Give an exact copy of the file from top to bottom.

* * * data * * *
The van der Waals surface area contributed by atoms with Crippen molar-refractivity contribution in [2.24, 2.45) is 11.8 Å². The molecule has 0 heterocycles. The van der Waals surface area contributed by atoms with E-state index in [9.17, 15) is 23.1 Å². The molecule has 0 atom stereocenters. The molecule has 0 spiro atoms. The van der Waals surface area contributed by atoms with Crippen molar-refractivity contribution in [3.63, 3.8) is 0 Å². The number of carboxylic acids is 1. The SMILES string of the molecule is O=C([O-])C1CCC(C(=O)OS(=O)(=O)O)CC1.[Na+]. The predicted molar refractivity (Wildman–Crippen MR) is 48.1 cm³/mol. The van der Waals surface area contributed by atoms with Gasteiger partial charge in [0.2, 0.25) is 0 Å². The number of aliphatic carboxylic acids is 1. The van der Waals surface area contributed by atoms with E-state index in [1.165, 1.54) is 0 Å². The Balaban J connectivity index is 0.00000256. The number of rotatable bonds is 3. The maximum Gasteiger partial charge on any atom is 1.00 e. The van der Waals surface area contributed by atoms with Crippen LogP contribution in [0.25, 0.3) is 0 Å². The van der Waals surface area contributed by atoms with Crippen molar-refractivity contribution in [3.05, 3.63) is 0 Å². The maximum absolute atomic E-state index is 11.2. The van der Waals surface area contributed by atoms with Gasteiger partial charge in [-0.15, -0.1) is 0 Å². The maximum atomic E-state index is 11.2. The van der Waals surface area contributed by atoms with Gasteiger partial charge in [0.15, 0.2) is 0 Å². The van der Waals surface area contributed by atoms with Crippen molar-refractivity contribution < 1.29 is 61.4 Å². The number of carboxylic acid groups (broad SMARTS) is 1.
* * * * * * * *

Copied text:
The van der Waals surface area contributed by atoms with Crippen molar-refractivity contribution in [2.24, 2.45) is 11.8 Å². The molecule has 0 heterocycles. The van der Waals surface area contributed by atoms with E-state index in [9.17, 15) is 23.1 Å². The molecule has 0 atom stereocenters. The molecule has 0 spiro atoms. The van der Waals surface area contributed by atoms with Crippen molar-refractivity contribution in [3.63, 3.8) is 0 Å². The number of carboxylic acids is 1. The SMILES string of the molecule is O=C([O-])C1CCC(C(=O)OS(=O)(=O)O)CC1.[Na+]. The predicted molar refractivity (Wildman–Crippen MR) is 48.1 cm³/mol. The van der Waals surface area contributed by atoms with Gasteiger partial charge in [0.2, 0.25) is 0 Å². The number of aliphatic carboxylic acids is 1. The van der Waals surface area contributed by atoms with E-state index in [1.165, 1.54) is 0 Å². The Balaban J connectivity index is 0.00000256. The number of rotatable bonds is 3. The maximum Gasteiger partial charge on any atom is 1.00 e. The van der Waals surface area contributed by atoms with Crippen LogP contribution in [0.25, 0.3) is 0 Å². The van der Waals surface area contributed by atoms with Crippen molar-refractivity contribution in [3.05, 3.63) is 0 Å². The maximum absolute atomic E-state index is 11.2. The van der Waals surface area contributed by atoms with Gasteiger partial charge in [-0.15, -0.1) is 0 Å². The maximum atomic E-state index is 11.2. The van der Waals surface area contributed by atoms with Gasteiger partial charge in [0.15, 0.2) is 0 Å². The van der Waals surface area contributed by atoms with Crippen molar-refractivity contribution < 1.29 is 61.4 Å². The number of carboxylic acid groups (broad SMARTS) is 1.